New York State Practices to Deceive on Green Energy

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[Editor Comment: New York State has rendered local opinion irrelevant and dispensable when it comes to favored “green energy” schemes and scams.]

During the height of the coronavirus pandemic, the New York State legislature passed a bill that gave the New York State government more authority than ever over approvals for large-scale wind and solar energy projects, essentially silencing the interests of local citizens and the governments they elect to represent them.

Home Rule? You Must Be Kidding!

Local officials and residents are upset because companies have applied in every county in Western New York to cover thousands of acres of land with solar panels or wind turbines. Farmers are worried about their livelihood because farms could be turned into solar and wind farms, despite hunger being a world problem they believe should have priority. Upstate forests, which absorb carbon dioxide, are being sacrificed, making them into solar and wind facilities.

The law passed in April abolishes siting boards, which included two residents from a community affected by a project. Instead, a new state agency, the Office of Renewable Energy Siting, will rule on renewable energy applications. In 2019, New York State established a law that 70 percent of the state’s electricity must come from renewable sources by 2030 and electric power production must be 100 percent carbon-free by 2040.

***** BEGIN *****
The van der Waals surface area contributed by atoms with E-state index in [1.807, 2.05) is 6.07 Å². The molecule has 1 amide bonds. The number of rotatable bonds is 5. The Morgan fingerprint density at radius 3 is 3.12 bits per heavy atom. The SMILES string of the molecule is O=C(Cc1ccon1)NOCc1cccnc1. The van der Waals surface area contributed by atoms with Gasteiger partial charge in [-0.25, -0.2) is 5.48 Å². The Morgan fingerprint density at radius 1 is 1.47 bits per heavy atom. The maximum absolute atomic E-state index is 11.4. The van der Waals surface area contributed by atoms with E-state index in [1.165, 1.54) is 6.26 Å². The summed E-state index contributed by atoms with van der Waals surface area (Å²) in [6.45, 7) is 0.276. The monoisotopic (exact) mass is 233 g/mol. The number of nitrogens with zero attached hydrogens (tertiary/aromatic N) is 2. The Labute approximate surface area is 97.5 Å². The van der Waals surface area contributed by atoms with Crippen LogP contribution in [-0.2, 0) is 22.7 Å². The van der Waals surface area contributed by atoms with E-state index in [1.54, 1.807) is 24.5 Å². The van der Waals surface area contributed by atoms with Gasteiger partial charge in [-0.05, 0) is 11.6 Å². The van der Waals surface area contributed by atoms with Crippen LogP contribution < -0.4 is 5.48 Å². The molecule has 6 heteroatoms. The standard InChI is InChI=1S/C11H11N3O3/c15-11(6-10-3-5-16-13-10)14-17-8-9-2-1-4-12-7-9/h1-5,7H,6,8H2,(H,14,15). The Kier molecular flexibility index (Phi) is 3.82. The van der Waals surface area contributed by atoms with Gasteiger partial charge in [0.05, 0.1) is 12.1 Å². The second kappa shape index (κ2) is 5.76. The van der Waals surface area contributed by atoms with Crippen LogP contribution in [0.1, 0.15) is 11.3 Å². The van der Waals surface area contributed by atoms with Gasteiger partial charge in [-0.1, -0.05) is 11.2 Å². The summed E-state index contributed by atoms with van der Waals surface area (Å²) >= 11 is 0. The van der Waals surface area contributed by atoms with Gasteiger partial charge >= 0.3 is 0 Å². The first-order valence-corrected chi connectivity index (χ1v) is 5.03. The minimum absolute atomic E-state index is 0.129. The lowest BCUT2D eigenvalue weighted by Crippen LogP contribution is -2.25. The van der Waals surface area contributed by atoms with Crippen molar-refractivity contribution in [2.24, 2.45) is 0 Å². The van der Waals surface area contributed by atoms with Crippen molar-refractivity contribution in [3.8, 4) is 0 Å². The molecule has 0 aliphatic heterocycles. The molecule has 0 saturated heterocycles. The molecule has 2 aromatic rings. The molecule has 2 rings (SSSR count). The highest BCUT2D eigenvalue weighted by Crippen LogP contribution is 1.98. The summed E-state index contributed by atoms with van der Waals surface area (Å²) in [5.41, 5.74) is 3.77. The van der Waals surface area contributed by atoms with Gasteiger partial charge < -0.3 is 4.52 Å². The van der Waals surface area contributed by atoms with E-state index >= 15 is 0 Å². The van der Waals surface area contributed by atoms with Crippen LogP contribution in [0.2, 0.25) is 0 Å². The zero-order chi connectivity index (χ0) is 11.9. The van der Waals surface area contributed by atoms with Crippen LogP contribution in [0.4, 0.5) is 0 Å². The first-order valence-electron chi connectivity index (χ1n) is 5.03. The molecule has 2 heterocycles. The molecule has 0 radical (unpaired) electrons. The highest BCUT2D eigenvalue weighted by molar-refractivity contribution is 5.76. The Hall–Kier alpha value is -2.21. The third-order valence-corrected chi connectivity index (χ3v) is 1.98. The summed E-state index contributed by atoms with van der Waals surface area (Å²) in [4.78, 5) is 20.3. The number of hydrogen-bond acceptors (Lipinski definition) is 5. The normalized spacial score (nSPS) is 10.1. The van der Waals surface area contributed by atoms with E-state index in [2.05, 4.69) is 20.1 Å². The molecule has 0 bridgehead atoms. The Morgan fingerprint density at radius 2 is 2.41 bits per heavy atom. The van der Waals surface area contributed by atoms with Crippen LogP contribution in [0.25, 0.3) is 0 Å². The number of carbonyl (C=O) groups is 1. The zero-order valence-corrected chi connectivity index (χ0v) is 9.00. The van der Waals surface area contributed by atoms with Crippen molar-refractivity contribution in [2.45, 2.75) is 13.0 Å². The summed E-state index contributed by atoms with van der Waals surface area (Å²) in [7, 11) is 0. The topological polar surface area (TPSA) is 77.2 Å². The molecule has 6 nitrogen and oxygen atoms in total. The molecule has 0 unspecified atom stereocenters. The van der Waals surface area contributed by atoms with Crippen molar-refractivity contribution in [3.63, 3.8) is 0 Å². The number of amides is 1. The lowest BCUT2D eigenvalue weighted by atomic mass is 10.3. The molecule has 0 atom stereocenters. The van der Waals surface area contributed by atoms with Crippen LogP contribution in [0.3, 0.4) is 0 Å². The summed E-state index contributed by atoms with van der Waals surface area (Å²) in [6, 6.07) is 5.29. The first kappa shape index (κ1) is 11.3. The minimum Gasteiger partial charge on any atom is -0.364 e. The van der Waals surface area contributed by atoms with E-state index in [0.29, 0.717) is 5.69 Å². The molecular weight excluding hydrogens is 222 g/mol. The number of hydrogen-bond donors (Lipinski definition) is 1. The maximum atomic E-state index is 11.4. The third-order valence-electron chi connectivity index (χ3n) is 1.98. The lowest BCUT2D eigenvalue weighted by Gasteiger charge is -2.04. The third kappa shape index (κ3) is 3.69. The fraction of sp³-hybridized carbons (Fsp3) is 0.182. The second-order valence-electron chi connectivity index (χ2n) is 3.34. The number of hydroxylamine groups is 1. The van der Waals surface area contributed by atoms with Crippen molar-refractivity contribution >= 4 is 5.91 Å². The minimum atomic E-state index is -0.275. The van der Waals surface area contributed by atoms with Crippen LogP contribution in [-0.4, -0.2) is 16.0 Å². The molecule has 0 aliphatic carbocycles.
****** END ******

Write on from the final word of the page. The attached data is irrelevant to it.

The new state law overrides any local law if the new office considers it “unreasonably burdensome in view of the targets and the environmental benefits of the proposed major renewable energy facility.” And, according to the law, if the new office does not make a ruling within one year of the completion of an application, the project’s permit “shall be deemed to have been automatically granted.” This means state bureaucrats can simply sit on their hands for a year and the permits will be granted.

Offshore Wind Farms

The new law could also mean that there would be no local control over proposals for offshore wind turbines in Lake Erie, Lake Ontario or offshore Long Island. Offshore wind will be needed because there is no way to meet the state’s targets without large-scale wind and solar projects, despite their enormous costs to consumers.

New York State Great Lakes Wind Feasibility Study is to provide an assessment that considers wind energy development in Lake Erie and Lake Ontario, taking into account environmental, maritime, economic, and social issues as well as market barriers and costs. The feasibility study will be followed by a bidding process for the right to construct such a project. There would be no local control over the project; all the decisions would be made in Albany. Local residents will be forced to live with their state government’s decision.

One of the major issues will be whether construction on the lake bottom will stir up contaminated sediment and endanger the safety of the region’s drinking water. Residents worry that the restoration work on the lakes could be undone by the addition of the wind turbines that would be anchored in concrete slabs laid on the lake bed, with an underwater cable to take the electricity to the power grid. The state Department of Environmental Conservation said it has not studied the issue.

Port Infrastructure